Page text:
We’re finally doing it. My wife and I have been in our house for 13½ years and we’re finally redoing our kitchen, which my wife has wanted to do for about 11 years now. When we had the house built, we chose to limit our budget to keep “expensive” from turning into “exorbitant,” and we’ve been living with formica countertops and a linoleum floor ever since. It’s rather exciting seeing the first steps of converting these into granite and hardwood. As you might imagine, I find myself thinking of how this relates to upgrading a verification methodology because I’m sure that, by now, you know that that’s how my mind works.
When a project like this comes up, my wife and I work well together. I tend to go overboard and want to buy new appliances, add new cabinets and maybe even throw in a new “island” with a sink. Dee, on the other hand, is the more practical one so we’ll be keeping the appliances and cabinets. We are also removing the wallpaper and having the walls painted. So, we’ve got some “legacy IP” we need to work with, but we’ll be able to integrate it all with the new stuff and have a much more useful – and modern – kitchen than we had before. Keep this analogy in mind as you read the following articles.
Our feature article this time comes from my friend Andy Meyer, a fellow Verification Technologist here at Mentor. In “ Graph-Based IP Verification in an ARM SoC Environment ,” Andy shows how the use of graph-based verification methods not only serve to upgrade the quality of your block-level verification efforts, but also how combining graphs with your UVM environment makes it easier to extend block-level components into an SoC test environment. As you’ll see, this approach lets you use reuse your block-level verification IP both to ensure that your design blocks are functioning properly in the SoC and also easily construct a complex SoC verification environment from the block-level components.
Our next article comes from Infineon who share their thoughts on how to “ Use Scripting Language in Combination with the Verification Testbench to Define Powerful Test Cases .” This article shows how to use Tcl (or any scripting language) to simplify the task for designers of customizing testbenches. The article discusses both VHDL and OVM testbenches, but the technique is applicable to UVM as well.
When I was in college, I recall my dad, who was an analog designer, telling me that “it’s an analog world” and that my digital exploits would eventually run into this reality. The truth of my dad’s wisdom is evident in our next article, in which “ STMicroelectronics Engineers Find Mixed Analog-Digital Verification Success with OVM and Mentor Graphics Questa ADMS Simulator .” In it, you’ll see how STMicro created analog-friendly OVM verification IP that allowed them to take advantage of OVM in generating realistic analog traffic via Questa ADMS.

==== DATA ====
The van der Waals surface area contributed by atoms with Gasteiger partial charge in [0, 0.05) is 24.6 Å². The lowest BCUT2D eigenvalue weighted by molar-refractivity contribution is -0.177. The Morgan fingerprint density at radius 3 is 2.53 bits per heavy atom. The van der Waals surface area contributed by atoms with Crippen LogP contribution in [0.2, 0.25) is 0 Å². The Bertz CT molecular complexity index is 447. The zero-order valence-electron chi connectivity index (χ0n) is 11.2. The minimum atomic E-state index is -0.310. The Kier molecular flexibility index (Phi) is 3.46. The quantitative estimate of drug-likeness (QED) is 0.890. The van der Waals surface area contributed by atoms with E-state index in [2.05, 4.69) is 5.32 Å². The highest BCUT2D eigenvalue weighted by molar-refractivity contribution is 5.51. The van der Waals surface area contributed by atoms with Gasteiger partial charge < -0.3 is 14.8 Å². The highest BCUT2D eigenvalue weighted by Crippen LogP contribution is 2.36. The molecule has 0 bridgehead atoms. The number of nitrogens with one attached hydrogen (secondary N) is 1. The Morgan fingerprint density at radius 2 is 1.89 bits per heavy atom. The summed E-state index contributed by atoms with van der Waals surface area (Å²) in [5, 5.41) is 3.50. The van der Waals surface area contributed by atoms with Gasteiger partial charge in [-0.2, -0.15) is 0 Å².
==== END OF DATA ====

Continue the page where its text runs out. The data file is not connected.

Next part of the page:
We next share a couple of “how to” articles on some of the finer points of OVM/UVM testbench design. The first, “ Polymorphic Interfaces: An Alternative for SystemVerilog Interfaces ,” by my colleague Shashi Bhutada, builds on prior work that explores the use of abstract classes to replace virtual interfaces for connecting your OVM/UVM testbench to the DUT. This particular application shows how this technique allows you to create a single driver class that can use different specializations of an interface without having to rewrite anything. This is followed by our monthly article from the UVM/OVM Online Verification Methodology Cookbook at the Verification Academy. This article shows .
In the Partners’ Corner for this issue, our friends from Test and Verification Solutions share their experiences in helping Dialog Semiconductor to adopt OVM for their verification solution. “ Successful Adoption of OVM and What We Learned Along the Way ” will give you some insight into what you may expect if you’re thinking of doing the same.
Last, but not least, my colleague Darron May asks the important question, “ Process Management: Are You Driving in the Dark with Faulty Headlights ?” This article builds on Darron’s previous article about Questa’s Unified Coverage Database to show how we’ve developed additional technologies in our Verification Management tool to turn the data in the UCDB into valuable information for you to measure and manage your verification process.
I’m concluding this welcome message in my kitchen. The new countertops will be installed in a few days, but the walls already have a coat of primer on them. The process is underway and we’re really looking forward to it. One of the big additions for me is the new flat-screen high-definition television I set up this afternoon. If you have a vision of where you want to be, the key is to do your planning up front, take it one step at a time, and don’t forget to enjoy the experience. That works whether you’re upgrading your kitchen or your verification process. I hope you enjoy this issue.
Editor, Verification Horizons